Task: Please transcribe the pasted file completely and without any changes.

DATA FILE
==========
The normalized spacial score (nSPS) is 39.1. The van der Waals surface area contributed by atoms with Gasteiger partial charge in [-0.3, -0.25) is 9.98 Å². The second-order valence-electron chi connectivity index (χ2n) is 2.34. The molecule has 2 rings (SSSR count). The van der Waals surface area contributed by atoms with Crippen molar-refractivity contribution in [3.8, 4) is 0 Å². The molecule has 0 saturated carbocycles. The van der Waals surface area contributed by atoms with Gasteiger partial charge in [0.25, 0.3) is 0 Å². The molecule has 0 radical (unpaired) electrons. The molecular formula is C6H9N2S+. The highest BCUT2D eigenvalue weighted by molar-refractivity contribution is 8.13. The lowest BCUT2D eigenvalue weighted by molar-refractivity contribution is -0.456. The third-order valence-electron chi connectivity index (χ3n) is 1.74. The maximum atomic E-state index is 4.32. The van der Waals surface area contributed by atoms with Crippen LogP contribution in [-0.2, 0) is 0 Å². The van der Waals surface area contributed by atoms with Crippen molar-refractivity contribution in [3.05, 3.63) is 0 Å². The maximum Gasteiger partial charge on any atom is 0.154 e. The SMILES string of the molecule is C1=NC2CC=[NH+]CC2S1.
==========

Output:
The normalized spacial score (nSPS) is 39.1. The van der Waals surface area contributed by atoms with Gasteiger partial charge in [-0.3, -0.25) is 9.98 Å². The second-order valence-electron chi connectivity index (χ2n) is 2.34. The molecule has 2 rings (SSSR count). The van der Waals surface area contributed by atoms with Crippen molar-refractivity contribution in [3.8, 4) is 0 Å². The molecule has 0 saturated carbocycles. The van der Waals surface area contributed by atoms with Gasteiger partial charge in [0.25, 0.3) is 0 Å². The molecule has 0 radical (unpaired) electrons. The molecular formula is C6H9N2S+. The highest BCUT2D eigenvalue weighted by molar-refractivity contribution is 8.13. The lowest BCUT2D eigenvalue weighted by molar-refractivity contribution is -0.456. The third-order valence-electron chi connectivity index (χ3n) is 1.74. The maximum atomic E-state index is 4.32. The van der Waals surface area contributed by atoms with Crippen LogP contribution in [-0.2, 0) is 0 Å². The van der Waals surface area contributed by atoms with Crippen molar-refractivity contribution in [3.05, 3.63) is 0 Å². The maximum Gasteiger partial charge on any atom is 0.154 e. The SMILES string of the molecule is C1=NC2CC=[NH+]CC2S1.